House of Commons of the United Kingdom
After 2010 General Election
Total number of seats
Actual government majority 5
- ^1 See here for a full list of changes during the current Parliament.
- ^2 Lindsay Hoyle (Labour), Eleanor Laing (Conservative) and Dawn Primarolo (Labour) were elected Chairman of Ways and Means, First Deputy Chairman of Ways and Means and Second Deputy Chairman of Ways and Means respectively. Although these Deputy Speakers do not resign from their parties, they cease to vote (except to break ties) and do not participate in party political activity until the next election.
- ^3 Although Sinn Féin maintains offices at Westminster, the party's policy of abstaining from participation in the House of Commons (on account of disputing the UK Parliament's claim to jurisdiction in Northern Ireland and the requirement for Members to swear an oath to the Queen) precludes its MPs from taking their seats.
- ^4 John Bercow was re-elected for his Buckingham constituency as Speaker seeking re-election.
- ^5 Actual government majority includes the Conservative–Liberal Democrat coalition, and excludes members that do not vote (Sinn Féin, and the Speaker and his Deputies) and vacant seats.
In film and television
In 1986, the British television production company Granada Television created a near-full size replica of the post-1950 House of Commons debating chamber at its studios in Manchester for use in its adaptation of the Jeffrey Archer novel First Among Equals. The set was highly convincing, and was retained after the production—since then, it has been used in nearly every British film and television production that has featured scenes set in the chamber. From 1988 until 1999 it was also one of the prominent attractions on the Granada Studios Tour, where visitors could watch actors performing mock political debates on the set. The major difference between the studio set and the real House of Commons Chamber is that the studio set has just four rows of seats on either side whereas the real Chamber has five.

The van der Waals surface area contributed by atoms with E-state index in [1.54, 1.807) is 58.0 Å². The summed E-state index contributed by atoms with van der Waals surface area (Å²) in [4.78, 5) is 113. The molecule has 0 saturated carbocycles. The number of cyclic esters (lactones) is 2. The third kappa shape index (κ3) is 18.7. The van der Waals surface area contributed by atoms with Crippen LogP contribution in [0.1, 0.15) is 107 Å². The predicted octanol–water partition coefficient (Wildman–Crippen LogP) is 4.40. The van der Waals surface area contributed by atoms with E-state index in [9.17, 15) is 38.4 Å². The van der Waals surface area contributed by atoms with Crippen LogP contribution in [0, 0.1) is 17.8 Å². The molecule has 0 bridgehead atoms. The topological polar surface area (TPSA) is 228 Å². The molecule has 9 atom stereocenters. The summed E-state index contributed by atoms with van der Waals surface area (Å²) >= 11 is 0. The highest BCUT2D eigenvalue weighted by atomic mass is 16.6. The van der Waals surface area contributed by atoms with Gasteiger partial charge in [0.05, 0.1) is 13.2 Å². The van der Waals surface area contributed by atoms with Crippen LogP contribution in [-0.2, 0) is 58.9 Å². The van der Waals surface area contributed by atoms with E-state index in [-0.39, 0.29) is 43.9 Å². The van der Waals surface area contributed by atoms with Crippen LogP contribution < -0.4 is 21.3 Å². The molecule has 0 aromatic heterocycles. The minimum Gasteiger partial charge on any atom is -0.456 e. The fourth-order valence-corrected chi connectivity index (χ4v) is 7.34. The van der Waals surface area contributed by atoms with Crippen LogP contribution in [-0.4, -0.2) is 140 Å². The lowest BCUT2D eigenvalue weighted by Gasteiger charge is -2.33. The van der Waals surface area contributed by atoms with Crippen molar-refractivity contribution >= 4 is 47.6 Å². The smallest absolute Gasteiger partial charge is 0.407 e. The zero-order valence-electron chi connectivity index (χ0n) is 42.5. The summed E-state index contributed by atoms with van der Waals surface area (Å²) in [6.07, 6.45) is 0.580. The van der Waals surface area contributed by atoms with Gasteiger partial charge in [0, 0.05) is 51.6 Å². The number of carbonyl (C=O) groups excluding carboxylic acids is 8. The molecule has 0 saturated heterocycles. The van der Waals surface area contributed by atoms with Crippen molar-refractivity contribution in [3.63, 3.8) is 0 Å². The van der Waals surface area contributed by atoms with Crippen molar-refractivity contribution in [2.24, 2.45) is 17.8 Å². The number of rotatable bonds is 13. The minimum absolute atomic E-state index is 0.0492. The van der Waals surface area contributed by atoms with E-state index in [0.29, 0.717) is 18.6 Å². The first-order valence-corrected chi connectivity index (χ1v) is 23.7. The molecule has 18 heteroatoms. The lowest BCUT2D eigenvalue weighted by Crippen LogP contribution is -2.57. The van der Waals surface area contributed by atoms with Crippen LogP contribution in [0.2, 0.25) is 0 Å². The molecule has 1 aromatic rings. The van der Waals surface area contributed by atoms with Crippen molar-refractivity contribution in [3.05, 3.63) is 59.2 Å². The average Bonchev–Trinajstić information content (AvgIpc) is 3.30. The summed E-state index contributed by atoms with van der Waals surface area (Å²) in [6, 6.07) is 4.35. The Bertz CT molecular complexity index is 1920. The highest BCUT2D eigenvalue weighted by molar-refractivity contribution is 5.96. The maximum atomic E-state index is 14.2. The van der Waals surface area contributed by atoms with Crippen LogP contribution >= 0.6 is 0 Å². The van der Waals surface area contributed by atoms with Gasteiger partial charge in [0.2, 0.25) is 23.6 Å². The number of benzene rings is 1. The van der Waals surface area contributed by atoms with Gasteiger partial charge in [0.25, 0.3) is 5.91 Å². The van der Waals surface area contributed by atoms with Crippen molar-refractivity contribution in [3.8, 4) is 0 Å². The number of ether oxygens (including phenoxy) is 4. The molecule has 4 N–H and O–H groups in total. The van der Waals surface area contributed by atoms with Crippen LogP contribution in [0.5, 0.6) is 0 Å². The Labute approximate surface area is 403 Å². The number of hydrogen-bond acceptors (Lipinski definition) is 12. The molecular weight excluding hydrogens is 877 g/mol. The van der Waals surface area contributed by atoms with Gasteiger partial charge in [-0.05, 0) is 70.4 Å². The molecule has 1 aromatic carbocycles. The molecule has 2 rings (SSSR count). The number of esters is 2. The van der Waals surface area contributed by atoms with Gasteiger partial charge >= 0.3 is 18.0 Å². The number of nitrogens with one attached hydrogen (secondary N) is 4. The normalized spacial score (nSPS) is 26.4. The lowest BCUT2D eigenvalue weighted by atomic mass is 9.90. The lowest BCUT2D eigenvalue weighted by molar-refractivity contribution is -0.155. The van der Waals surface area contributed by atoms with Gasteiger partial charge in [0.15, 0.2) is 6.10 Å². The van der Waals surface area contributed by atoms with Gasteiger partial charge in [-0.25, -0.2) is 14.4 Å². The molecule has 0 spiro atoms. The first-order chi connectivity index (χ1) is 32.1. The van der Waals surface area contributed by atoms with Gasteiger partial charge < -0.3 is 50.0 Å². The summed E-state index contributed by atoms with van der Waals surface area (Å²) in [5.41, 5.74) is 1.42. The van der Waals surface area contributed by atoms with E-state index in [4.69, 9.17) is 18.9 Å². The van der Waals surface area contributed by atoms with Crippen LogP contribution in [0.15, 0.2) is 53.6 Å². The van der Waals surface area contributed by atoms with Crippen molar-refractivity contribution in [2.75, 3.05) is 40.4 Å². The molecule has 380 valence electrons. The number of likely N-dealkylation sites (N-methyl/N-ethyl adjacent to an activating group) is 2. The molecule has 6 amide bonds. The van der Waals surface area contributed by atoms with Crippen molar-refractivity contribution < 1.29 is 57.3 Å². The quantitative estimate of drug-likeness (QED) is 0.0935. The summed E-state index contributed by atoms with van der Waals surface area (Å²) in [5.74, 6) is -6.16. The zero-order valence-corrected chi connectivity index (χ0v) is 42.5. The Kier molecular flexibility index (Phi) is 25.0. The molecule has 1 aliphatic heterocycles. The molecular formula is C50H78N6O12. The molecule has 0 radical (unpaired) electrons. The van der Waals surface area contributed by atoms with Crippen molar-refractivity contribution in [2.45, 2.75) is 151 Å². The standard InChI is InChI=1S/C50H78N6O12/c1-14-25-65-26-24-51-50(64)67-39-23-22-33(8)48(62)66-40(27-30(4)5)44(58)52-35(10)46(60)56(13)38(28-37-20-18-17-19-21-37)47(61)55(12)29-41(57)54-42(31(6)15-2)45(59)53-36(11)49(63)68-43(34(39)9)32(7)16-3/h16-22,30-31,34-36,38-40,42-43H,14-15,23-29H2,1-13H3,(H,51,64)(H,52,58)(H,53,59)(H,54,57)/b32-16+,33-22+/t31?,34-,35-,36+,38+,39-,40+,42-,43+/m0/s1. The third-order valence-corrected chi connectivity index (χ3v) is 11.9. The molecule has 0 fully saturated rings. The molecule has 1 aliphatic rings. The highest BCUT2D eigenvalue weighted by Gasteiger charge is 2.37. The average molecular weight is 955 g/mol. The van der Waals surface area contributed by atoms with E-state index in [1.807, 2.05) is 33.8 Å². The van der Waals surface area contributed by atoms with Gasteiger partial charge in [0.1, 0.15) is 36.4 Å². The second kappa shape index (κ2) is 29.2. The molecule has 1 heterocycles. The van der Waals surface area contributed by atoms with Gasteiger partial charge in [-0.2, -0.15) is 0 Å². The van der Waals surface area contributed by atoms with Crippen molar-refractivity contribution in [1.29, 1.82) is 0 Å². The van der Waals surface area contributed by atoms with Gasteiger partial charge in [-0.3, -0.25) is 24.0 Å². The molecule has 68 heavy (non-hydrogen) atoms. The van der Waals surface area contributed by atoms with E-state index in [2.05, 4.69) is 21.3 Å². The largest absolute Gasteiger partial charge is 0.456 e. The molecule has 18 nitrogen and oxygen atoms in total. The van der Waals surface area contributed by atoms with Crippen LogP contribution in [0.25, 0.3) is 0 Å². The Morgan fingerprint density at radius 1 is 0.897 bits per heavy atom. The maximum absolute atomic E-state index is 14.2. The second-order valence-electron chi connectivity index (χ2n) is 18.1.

In 2002, the set was purchased by the scriptwriter Paul Abbott so that it could be used in his BBC drama serial State of Play. Abbott, a former Granada Television staff writer, bought it personally as the set would otherwise have been destroyed and he feared it would take too long to get the necessary money from the BBC. Abbott kept the set in storage in Oxford.
The post-1941 Commons Chamber was used in the film Ali G Indahouse, the political satire Restart by Komedy Kollective, about a British prime minister seeking re-election, and was mentioned in the Robin Williams stand-up special Robin Williams Live on Broadway in which he describes it as "like Congress, but with a two drink minimum". The pre-1941 Chamber was recreated in Shepperton Studios for the Ridley Scott/Richard Loncraine 2002 biographical film on Churchill, The Gathering Storm.
- Farnborough, T. E. May, 1st Baron. (1896). Constitutional History of England since the Accession of George the Third, 11th ed. London: Longmans, Green and Co.
- Mackenzie, K.R., "The English Parliament", (1950) Pelican Books.
- "Parliament" (1911). Encyclopædia Britannica, 11th ed. London: Cambridge University Press.
- Pollard, Albert F. (1926). The Evolution of Parliament, 2nd ed. London: Longmans, Green and Co.
- Porritt, Edward, and Annie G. Porritt. (1903). The Unreformed House of Commons: Parliamentary Representation before 1832. Cambridge: Cambridge University Press.
- Raphael, D. D., Donald Limon, and W. R. McKay. (2004). Erskine May: Parliamentary Practice, 23rd ed. London: Butterworths Tolley.
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